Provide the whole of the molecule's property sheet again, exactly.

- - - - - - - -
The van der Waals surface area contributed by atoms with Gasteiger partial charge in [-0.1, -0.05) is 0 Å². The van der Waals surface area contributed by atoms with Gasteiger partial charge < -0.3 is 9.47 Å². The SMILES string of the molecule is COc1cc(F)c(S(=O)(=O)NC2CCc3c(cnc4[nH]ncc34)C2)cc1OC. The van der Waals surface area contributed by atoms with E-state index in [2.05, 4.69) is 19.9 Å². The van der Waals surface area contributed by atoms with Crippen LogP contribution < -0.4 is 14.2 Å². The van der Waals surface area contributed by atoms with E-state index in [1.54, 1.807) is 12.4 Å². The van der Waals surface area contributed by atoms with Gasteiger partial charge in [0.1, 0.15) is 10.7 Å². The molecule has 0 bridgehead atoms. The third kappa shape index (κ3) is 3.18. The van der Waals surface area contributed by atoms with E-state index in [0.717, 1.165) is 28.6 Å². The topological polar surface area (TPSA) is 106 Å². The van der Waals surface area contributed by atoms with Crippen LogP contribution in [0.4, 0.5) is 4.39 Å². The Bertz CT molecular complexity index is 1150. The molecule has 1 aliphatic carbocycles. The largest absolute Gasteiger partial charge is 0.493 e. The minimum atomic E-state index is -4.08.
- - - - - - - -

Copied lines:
The van der Waals surface area contributed by atoms with Gasteiger partial charge in [-0.1, -0.05) is 0 Å². The van der Waals surface area contributed by atoms with Gasteiger partial charge < -0.3 is 9.47 Å². The SMILES string of the molecule is COc1cc(F)c(S(=O)(=O)NC2CCc3c(cnc4[nH]ncc34)C2)cc1OC. The van der Waals surface area contributed by atoms with E-state index in [2.05, 4.69) is 19.9 Å². The van der Waals surface area contributed by atoms with Crippen LogP contribution < -0.4 is 14.2 Å². The van der Waals surface area contributed by atoms with E-state index in [1.54, 1.807) is 12.4 Å². The van der Waals surface area contributed by atoms with Gasteiger partial charge in [0.1, 0.15) is 10.7 Å². The molecule has 0 bridgehead atoms. The third kappa shape index (κ3) is 3.18. The van der Waals surface area contributed by atoms with E-state index in [0.717, 1.165) is 28.6 Å². The topological polar surface area (TPSA) is 106 Å². The van der Waals surface area contributed by atoms with Crippen LogP contribution in [0.4, 0.5) is 4.39 Å². The Bertz CT molecular complexity index is 1150. The molecule has 1 aliphatic carbocycles. The largest absolute Gasteiger partial charge is 0.493 e. The minimum atomic E-state index is -4.08.